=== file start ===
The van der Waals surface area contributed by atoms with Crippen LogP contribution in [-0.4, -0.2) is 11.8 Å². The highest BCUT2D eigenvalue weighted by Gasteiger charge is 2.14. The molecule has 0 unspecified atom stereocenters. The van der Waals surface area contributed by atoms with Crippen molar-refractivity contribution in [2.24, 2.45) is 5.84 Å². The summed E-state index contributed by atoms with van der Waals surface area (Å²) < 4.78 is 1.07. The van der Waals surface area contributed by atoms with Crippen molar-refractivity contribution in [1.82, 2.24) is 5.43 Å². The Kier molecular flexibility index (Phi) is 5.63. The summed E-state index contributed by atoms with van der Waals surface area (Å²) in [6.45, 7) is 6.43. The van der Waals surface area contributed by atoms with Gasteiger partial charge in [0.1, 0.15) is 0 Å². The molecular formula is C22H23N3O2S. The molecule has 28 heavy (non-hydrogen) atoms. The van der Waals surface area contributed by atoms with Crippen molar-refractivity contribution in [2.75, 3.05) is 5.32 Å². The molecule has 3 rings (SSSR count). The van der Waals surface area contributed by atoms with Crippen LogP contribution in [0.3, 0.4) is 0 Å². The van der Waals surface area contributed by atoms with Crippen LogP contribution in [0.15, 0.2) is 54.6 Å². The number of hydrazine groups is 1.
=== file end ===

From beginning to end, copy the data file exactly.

The van der Waals surface area contributed by atoms with Crippen LogP contribution in [-0.4, -0.2) is 11.8 Å². The highest BCUT2D eigenvalue weighted by Gasteiger charge is 2.14. The molecule has 0 unspecified atom stereocenters. The van der Waals surface area contributed by atoms with Crippen molar-refractivity contribution in [2.24, 2.45) is 5.84 Å². The summed E-state index contributed by atoms with van der Waals surface area (Å²) < 4.78 is 1.07. The van der Waals surface area contributed by atoms with Crippen molar-refractivity contribution in [1.82, 2.24) is 5.43 Å². The Kier molecular flexibility index (Phi) is 5.63. The summed E-state index contributed by atoms with van der Waals surface area (Å²) in [6.45, 7) is 6.43. The van der Waals surface area contributed by atoms with Gasteiger partial charge in [0.1, 0.15) is 0 Å². The molecular formula is C22H23N3O2S. The molecule has 28 heavy (non-hydrogen) atoms. The van der Waals surface area contributed by atoms with Crippen molar-refractivity contribution in [2.75, 3.05) is 5.32 Å². The molecule has 3 rings (SSSR count). The van der Waals surface area contributed by atoms with Crippen LogP contribution in [0.3, 0.4) is 0 Å². The van der Waals surface area contributed by atoms with Crippen LogP contribution in [0.15, 0.2) is 54.6 Å². The number of hydrazine groups is 1.